(LiveHacking.Com) – HTC recently updated the software on some of its Android based phones which introduced a suite of logging tools that collect information from the device including locations data and SMS usage. This software has been rolling out for popular phones like the EVO 4G, the EVO 3D and the Thunderbolt. According to a new report this log data is available to any application installed on the phone that is granted ‘Internet’ permission (which is just about every app).

Once an app with ‘Internet’ permission is installed it can access HTC’s logging data and read:

  • the list of user accounts.
  • the last known network and GPS locations along with a short history of previous locations.
  • phone numbers from the phone log
  • SMS data

The problem is with a preinstalled app called HtcLoggers.apk that collects all kinds of data and then acts as a server to any connection that opens the right port. Once connected the app serves up data via a command line interface that even has a handy ‘help’ command.

The vulnerability was found by Trevor Eckhart (AKA TrevE) who has created a proof of concept app and has released a YouTube video walkthrough.

According to the Android Police report:

After finding the vulnerability, Trevor contacted HTC on September 24th and received no real response for five business days, after which he released this information to the public.

Two-thirds of All New Mobile Malware Targets Android

(LiveHacking.Com) – McAfee has published its Threats Report for the second quarter 2011 and has found that two-thirds of all new malware is targeting the Android smartphone platform.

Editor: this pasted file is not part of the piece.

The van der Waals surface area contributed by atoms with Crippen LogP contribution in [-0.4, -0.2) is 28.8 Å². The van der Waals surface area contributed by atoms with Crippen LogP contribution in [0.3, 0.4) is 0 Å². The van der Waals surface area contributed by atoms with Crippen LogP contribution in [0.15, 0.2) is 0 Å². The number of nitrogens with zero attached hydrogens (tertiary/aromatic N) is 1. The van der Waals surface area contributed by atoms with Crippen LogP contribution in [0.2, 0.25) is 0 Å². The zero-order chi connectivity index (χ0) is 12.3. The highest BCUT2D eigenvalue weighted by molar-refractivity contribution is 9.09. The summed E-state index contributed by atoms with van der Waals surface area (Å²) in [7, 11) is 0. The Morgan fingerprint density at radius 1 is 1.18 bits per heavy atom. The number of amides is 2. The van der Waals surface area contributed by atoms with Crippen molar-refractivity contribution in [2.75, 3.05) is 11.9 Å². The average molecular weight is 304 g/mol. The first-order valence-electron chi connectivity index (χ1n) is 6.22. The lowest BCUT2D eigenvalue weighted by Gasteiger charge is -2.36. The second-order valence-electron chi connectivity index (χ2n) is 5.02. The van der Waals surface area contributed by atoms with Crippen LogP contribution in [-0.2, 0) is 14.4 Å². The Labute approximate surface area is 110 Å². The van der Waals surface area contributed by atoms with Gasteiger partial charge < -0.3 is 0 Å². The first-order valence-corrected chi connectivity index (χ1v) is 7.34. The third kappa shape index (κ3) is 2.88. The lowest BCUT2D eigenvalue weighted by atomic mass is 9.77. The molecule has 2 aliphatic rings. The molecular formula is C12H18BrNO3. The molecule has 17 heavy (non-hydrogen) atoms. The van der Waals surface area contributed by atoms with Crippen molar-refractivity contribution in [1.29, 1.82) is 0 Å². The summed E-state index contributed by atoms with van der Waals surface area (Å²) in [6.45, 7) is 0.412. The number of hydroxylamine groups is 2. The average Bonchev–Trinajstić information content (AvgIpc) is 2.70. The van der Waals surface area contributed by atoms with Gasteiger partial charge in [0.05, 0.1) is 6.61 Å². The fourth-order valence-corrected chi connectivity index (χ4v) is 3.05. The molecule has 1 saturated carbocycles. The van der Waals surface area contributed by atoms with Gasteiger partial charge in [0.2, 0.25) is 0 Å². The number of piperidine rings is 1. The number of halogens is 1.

In the last three months the number of new Android-specific malware has risen sharply. In comparison, J2ME (Java Micro Edition) suffered only a third as much malware.

According to the report, “This quarter Android OS-based malware became the most popular target for mobile malware developers. That’s a rapid rise for Android, which outpaces second place Java Micro Edition threefold.”

Intentionally modifying popular apps to carry malware is still a popular way of infecting devices. By corrupting a legitimate app or game unsuspecting users will download and install malware on their smart phones by themselves without the attacker needing to find an exploit in the underlying OS.

“This increase in threats to such a popular platform should make us evaluate our behavior on mobile devices and the security industry’s preparedness to combat this growth,” says the report.

The “open” aspects of the Android ecosystem with its multiple app stores is the main reason this type of malware infection can happen. Although Apple’s app store admission policies are often seen as restrictive and draconian, its closed and moderated nature means that it is very hard for malware writers to get infected aplications into the app store.

Researchers Spot Security Flaws in Google’s ClientLogin Protocol

Researchers from Ulm University have discovered potential security vulnerabilities in Google’s ClientLogin Protocol primarily on Android but which also exists for any apps and desktop applications that use Google’s ClientLogin protocol over HTTP rather than HTTPS.

Recent research has found that using Android on open WiFi networks is dangerous as some Android applications, including the Google Calendar app and Google contacts, transmit data in the clear, allowing an attacker to eavesdrop any transmitted information.

Researchers Bastian Könings, Jens Nickels, and Florian Schaub wanted to know if it is possible to launch an impersonation attack against Google services and so started their own analysis. According to their research it is possible and such attacks are not just limited to Google Calendar and Contacts, but are theoretically possible with all Google services using the ClientLogin authentication protocol.